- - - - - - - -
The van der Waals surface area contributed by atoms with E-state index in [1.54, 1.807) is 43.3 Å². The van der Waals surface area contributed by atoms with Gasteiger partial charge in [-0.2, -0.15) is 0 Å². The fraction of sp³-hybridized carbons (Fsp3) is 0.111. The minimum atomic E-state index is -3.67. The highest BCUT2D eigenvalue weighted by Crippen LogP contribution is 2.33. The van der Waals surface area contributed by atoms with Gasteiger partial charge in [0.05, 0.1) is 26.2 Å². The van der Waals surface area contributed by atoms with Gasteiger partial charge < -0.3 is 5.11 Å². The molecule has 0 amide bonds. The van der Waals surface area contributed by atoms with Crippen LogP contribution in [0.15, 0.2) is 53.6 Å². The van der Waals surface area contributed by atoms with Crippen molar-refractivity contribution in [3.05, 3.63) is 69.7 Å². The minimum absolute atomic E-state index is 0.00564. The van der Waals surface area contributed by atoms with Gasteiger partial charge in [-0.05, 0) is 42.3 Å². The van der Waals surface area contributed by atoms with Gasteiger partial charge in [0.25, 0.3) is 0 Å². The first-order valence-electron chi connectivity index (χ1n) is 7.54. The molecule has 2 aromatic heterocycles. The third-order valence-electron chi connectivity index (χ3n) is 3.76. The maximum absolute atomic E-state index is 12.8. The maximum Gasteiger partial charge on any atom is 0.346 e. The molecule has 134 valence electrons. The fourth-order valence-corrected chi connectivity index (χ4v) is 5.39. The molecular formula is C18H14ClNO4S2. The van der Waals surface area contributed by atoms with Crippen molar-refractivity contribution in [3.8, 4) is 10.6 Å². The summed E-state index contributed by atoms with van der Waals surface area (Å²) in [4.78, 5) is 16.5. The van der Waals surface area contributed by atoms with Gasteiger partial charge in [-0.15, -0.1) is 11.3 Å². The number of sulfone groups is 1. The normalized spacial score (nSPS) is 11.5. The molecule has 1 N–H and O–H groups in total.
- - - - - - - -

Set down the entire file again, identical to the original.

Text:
The van der Waals surface area contributed by atoms with E-state index in [1.54, 1.807) is 43.3 Å². The van der Waals surface area contributed by atoms with Gasteiger partial charge in [-0.2, -0.15) is 0 Å². The fraction of sp³-hybridized carbons (Fsp3) is 0.111. The minimum atomic E-state index is -3.67. The highest BCUT2D eigenvalue weighted by Crippen LogP contribution is 2.33. The van der Waals surface area contributed by atoms with Gasteiger partial charge in [0.05, 0.1) is 26.2 Å². The van der Waals surface area contributed by atoms with Gasteiger partial charge < -0.3 is 5.11 Å². The molecule has 0 amide bonds. The van der Waals surface area contributed by atoms with Crippen LogP contribution in [0.15, 0.2) is 53.6 Å². The van der Waals surface area contributed by atoms with Crippen molar-refractivity contribution in [3.05, 3.63) is 69.7 Å². The minimum absolute atomic E-state index is 0.00564. The van der Waals surface area contributed by atoms with Gasteiger partial charge in [-0.05, 0) is 42.3 Å². The van der Waals surface area contributed by atoms with Gasteiger partial charge in [0.25, 0.3) is 0 Å². The first-order valence-electron chi connectivity index (χ1n) is 7.54. The molecule has 2 aromatic heterocycles. The third-order valence-electron chi connectivity index (χ3n) is 3.76. The maximum absolute atomic E-state index is 12.8. The maximum Gasteiger partial charge on any atom is 0.346 e. The molecule has 134 valence electrons. The fourth-order valence-corrected chi connectivity index (χ4v) is 5.39. The molecular formula is C18H14ClNO4S2. The van der Waals surface area contributed by atoms with Crippen molar-refractivity contribution in [3.8, 4) is 10.6 Å². The summed E-state index contributed by atoms with van der Waals surface area (Å²) in [4.78, 5) is 16.5. The van der Waals surface area contributed by atoms with Gasteiger partial charge in [-0.15, -0.1) is 11.3 Å². The number of sulfone groups is 1. The normalized spacial score (nSPS) is 11.5. The molecule has 1 N–H and O–H groups in total.